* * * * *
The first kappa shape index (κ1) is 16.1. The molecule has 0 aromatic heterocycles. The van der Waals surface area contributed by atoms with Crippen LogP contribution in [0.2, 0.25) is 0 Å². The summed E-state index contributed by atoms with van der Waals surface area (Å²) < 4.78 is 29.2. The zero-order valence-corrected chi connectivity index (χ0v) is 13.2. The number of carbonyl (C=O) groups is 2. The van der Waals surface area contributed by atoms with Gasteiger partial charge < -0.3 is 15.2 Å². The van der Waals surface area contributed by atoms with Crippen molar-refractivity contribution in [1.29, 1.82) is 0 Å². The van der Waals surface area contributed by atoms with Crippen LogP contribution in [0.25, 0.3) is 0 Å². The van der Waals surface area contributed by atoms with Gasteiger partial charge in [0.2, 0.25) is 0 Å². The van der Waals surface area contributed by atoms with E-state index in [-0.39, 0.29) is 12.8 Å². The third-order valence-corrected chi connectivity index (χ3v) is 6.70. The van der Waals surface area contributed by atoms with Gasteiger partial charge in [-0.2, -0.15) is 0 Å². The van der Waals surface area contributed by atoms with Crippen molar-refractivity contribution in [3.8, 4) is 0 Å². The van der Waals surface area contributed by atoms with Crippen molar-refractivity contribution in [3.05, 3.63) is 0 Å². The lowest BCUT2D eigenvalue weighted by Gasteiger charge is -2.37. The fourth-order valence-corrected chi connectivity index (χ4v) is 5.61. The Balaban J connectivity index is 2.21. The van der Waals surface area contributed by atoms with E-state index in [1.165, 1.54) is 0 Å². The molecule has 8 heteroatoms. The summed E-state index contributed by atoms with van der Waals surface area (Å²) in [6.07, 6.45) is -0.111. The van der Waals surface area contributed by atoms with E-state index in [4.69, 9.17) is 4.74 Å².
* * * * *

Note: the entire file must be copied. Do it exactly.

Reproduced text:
The first kappa shape index (κ1) is 16.1. The molecule has 0 aromatic heterocycles. The van der Waals surface area contributed by atoms with Crippen LogP contribution in [0.2, 0.25) is 0 Å². The summed E-state index contributed by atoms with van der Waals surface area (Å²) < 4.78 is 29.2. The zero-order valence-corrected chi connectivity index (χ0v) is 13.2. The number of carbonyl (C=O) groups is 2. The van der Waals surface area contributed by atoms with Gasteiger partial charge < -0.3 is 15.2 Å². The van der Waals surface area contributed by atoms with Crippen molar-refractivity contribution in [1.29, 1.82) is 0 Å². The van der Waals surface area contributed by atoms with Crippen LogP contribution in [0.25, 0.3) is 0 Å². The van der Waals surface area contributed by atoms with Gasteiger partial charge in [0.2, 0.25) is 0 Å². The van der Waals surface area contributed by atoms with E-state index in [-0.39, 0.29) is 12.8 Å². The third-order valence-corrected chi connectivity index (χ3v) is 6.70. The van der Waals surface area contributed by atoms with Gasteiger partial charge in [-0.2, -0.15) is 0 Å². The van der Waals surface area contributed by atoms with Crippen molar-refractivity contribution in [3.8, 4) is 0 Å². The van der Waals surface area contributed by atoms with Crippen molar-refractivity contribution in [3.05, 3.63) is 0 Å². The lowest BCUT2D eigenvalue weighted by Gasteiger charge is -2.37. The fourth-order valence-corrected chi connectivity index (χ4v) is 5.61. The Balaban J connectivity index is 2.21. The van der Waals surface area contributed by atoms with E-state index in [1.165, 1.54) is 0 Å². The molecule has 8 heteroatoms. The summed E-state index contributed by atoms with van der Waals surface area (Å²) in [6.07, 6.45) is -0.111. The van der Waals surface area contributed by atoms with E-state index in [4.69, 9.17) is 4.74 Å².